Industry 4.0- What is it? History, Current Applications & Future

Industry 4.0- What is it? History, Current Applications & Future
What is Industry 4.0?
How is it helpful?
What can it do for Manufacturing Industries?

If you feel bombarded by these questions, we are here with some intriguing answers. Let’s first begin with how Industry 4.0 comes in the picture and what were the earlier phases.

The term ‘Industry 4.0’ or I.40, I4 was first founded in 2011. It was coined during a project about the high-tech strategy by the German government. Most importantly, to promote the computerization of manufacturing sectors. Some do dismiss Industry 4.0 as a mere marketing fuzzword. On the contrary, major changes in the manufacturing sectors are simply astounding!

Also here is a brief synopsis of three Industrial Revolution Phases-

Industry 4.0 & Industrial revolution timeline.
First Industrial Revolution
The First Revolution spans from the end of the 18th century to the beginning of the 19th century. It observed the development of mechanization. A process that ousted agriculture with industry as the foundations of the economic structure of society.
Additionally, discoveries such as
-forging, &
-new know-how in metal
slowly helped form the outlines for the first companies and capitals.
Second Industrial Revolution
At the end of the 19th century, new technological advancements led to the emergence of a new source of energy: electricity, gas, and oil. Moreover, the steel industry began to develop and grow alongside the exponential demands for steel. New Methods of communication through the invention of the telegraph and the telephone. Transportation methods transformed with the emergence of the automobile and the plane at the beginning of the 20th century.
Third Industrial Revolution
Almost a century later, in the second half of the 20th century, Industry 3.0 emerged. As a result, a new type of energy whose potential excelled its antecedents: nuclear energy, arose. It not only witnessed the rise of electronics—with the transistor and microprocessor—but also the rise of telecommunications and computers. This revolution gave rise to the era of high-level automation in production, all thanks to two major inventions:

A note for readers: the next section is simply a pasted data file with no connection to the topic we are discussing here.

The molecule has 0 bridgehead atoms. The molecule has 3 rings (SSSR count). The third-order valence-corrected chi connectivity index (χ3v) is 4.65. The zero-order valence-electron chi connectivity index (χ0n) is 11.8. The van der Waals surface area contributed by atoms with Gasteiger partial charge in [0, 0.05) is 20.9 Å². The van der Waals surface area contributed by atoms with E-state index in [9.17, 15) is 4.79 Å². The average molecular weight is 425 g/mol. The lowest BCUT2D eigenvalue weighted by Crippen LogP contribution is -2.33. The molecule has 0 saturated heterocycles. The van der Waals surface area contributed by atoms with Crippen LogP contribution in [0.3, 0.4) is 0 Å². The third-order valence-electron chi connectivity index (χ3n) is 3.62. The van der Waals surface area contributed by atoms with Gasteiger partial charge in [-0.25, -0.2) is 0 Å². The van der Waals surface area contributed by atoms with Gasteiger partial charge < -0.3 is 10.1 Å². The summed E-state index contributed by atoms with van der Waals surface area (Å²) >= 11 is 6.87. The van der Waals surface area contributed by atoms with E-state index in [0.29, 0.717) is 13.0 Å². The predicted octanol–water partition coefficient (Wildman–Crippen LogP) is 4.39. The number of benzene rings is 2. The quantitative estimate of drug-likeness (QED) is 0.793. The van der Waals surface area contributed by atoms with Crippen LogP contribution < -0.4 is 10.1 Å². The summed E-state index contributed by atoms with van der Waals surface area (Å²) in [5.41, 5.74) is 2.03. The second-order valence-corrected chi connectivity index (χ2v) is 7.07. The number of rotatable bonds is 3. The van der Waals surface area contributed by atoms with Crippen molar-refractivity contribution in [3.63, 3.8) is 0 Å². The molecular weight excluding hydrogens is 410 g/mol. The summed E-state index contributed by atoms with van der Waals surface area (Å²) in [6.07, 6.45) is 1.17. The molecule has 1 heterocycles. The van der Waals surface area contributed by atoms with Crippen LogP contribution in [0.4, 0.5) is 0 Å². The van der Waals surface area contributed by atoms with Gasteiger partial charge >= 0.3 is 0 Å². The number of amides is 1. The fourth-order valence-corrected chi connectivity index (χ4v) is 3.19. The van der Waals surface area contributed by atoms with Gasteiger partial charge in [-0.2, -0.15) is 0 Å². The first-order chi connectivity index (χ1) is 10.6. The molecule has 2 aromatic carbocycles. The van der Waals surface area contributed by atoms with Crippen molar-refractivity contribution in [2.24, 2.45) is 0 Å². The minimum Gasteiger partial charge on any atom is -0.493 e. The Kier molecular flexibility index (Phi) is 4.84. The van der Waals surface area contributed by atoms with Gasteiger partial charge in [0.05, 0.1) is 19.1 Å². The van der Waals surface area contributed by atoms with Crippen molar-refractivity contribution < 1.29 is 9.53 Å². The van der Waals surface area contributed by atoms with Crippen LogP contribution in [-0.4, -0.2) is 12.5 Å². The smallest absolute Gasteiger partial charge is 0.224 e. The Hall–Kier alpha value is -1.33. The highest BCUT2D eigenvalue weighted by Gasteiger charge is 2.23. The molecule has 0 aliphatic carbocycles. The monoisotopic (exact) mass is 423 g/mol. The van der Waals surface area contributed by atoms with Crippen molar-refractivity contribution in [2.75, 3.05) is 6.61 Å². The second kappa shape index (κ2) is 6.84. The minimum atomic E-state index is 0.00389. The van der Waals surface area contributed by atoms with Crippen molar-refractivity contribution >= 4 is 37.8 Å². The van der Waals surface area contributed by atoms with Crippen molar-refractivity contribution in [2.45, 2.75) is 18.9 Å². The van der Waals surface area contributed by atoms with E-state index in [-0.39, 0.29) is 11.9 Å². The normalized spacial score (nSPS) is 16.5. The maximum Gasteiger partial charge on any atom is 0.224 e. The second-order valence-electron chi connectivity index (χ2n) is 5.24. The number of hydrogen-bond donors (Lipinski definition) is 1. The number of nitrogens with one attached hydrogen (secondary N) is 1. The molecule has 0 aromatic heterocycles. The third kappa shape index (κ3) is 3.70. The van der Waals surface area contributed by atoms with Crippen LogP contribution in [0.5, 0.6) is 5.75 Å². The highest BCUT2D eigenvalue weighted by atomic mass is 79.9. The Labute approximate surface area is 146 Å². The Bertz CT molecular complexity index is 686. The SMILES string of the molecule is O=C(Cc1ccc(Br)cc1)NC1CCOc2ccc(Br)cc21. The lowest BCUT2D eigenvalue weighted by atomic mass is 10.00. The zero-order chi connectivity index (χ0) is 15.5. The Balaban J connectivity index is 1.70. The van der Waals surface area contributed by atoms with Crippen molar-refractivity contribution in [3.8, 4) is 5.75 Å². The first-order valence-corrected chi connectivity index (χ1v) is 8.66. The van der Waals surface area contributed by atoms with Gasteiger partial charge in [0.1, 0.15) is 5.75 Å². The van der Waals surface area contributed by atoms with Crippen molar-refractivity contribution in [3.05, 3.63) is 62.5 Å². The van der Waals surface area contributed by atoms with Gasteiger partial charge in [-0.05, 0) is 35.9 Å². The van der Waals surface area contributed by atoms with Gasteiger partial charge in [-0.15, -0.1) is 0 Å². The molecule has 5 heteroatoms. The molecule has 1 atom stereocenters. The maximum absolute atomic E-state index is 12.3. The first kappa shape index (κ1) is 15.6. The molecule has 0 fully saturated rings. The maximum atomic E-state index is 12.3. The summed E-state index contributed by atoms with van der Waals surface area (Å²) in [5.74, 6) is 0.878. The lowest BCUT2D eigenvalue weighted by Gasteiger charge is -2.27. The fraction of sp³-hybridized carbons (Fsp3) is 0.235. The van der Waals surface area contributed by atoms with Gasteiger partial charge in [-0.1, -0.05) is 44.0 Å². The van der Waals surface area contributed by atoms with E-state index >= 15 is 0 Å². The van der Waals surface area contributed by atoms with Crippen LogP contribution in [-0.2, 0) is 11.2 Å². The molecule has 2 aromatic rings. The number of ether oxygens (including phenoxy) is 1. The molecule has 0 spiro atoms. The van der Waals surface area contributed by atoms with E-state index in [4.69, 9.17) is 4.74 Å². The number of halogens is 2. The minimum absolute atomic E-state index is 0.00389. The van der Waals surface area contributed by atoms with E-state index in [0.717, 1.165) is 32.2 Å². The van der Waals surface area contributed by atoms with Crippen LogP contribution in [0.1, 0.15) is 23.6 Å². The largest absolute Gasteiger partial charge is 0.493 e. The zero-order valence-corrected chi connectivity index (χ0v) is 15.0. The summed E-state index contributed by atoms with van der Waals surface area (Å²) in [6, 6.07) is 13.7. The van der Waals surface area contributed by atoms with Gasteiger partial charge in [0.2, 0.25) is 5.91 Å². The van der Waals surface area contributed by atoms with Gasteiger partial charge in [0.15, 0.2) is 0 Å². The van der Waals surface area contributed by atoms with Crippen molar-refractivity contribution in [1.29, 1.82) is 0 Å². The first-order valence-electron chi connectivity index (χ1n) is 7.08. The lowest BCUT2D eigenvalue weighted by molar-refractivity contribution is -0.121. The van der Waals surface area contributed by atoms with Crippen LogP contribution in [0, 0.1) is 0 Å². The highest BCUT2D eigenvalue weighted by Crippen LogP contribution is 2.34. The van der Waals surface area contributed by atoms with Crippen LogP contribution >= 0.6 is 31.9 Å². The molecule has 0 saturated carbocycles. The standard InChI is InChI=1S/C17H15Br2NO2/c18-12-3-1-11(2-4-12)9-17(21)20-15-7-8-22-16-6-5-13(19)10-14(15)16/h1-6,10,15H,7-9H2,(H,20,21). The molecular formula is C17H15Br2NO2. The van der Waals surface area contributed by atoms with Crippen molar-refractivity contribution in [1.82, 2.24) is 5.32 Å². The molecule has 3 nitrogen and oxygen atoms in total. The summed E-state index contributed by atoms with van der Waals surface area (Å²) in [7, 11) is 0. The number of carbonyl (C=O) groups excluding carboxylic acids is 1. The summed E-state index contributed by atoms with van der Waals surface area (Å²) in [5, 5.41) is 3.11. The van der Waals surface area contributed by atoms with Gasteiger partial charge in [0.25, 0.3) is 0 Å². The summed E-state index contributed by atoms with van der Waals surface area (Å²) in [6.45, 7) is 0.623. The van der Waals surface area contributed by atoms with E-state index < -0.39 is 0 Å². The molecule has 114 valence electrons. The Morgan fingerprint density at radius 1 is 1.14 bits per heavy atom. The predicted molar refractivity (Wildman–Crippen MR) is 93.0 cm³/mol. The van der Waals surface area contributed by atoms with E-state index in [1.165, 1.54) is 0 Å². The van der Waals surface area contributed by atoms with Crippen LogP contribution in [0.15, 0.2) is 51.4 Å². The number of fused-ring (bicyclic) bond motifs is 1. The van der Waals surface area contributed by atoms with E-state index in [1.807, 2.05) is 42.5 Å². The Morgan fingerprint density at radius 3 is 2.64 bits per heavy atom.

• Automatons—programmable logic controllers (PLCs)
  • Robots
The constant changes in the information and communication technologies (ICT) have crushed the barriers between cyberspace and the real world. The concept behind Industry 4.0 is to build a social network where machines can interact with each other, termed as the Internet of Things (IoT) and with people, called the Internet of People (IoP).
Through this, machines can communicate with each other and with the manufacturers to create what is now known as the cyber-physical production system (CPPS). The industries integrate the real world into a virtual one and enable machines to accumulate live data, analyze them, and even make judgments based upon them.

Here are a few application of Industry 4.0 in Manufacturing Industry

1. Identify opportunities

Industry 4.0 offers the opportunity for manufacturers to optimize their operations speedily and efficiently by identifying what needs attention.  

An African gold mine found a different way to grab more information from its sensors. New data showed some unsuspected fluctuations in oxygen levels during leaching, a key process. Fixing this increased yield by 3.7 percent, worth up to $20 million annually. McKinsey


2. Optimize logistics and supply chains

A well-connected logistics chain can adapt and accommodate when new information is presented. If due to weather, the shipment is stranded, a dynamic connected system can adjust to the current situation and revise manufacturing priorities.

3. Autonomous equipment and vehicles

Some shipyards are leveraging independent cranes and trucks to modernize procedures as they receive shipping containers from the ships.

4. Internet of Things and the cloud

A key element of Industry 4.0 is the Internet of Things, characterized by connected devices. This helps in internal operations. Also through the use of cloud computing, where data is stored, equipment and operations can be run efficiently by using the same equipment, and/or to allow SME to access the technology they wouldn’t be able to use on their own.

Although Industry 4.0 is in its evolving stage, despite that, companies who embrace technologies are already benefitting from this concept and know the potential it has.
The future of Industry 4.0 lies in the convergence of AI and IoT. Artificial Intelligence of Things will impact nearly every market verticals including automotive, aviation, finance, healthcare, manufacturing, and supply chain.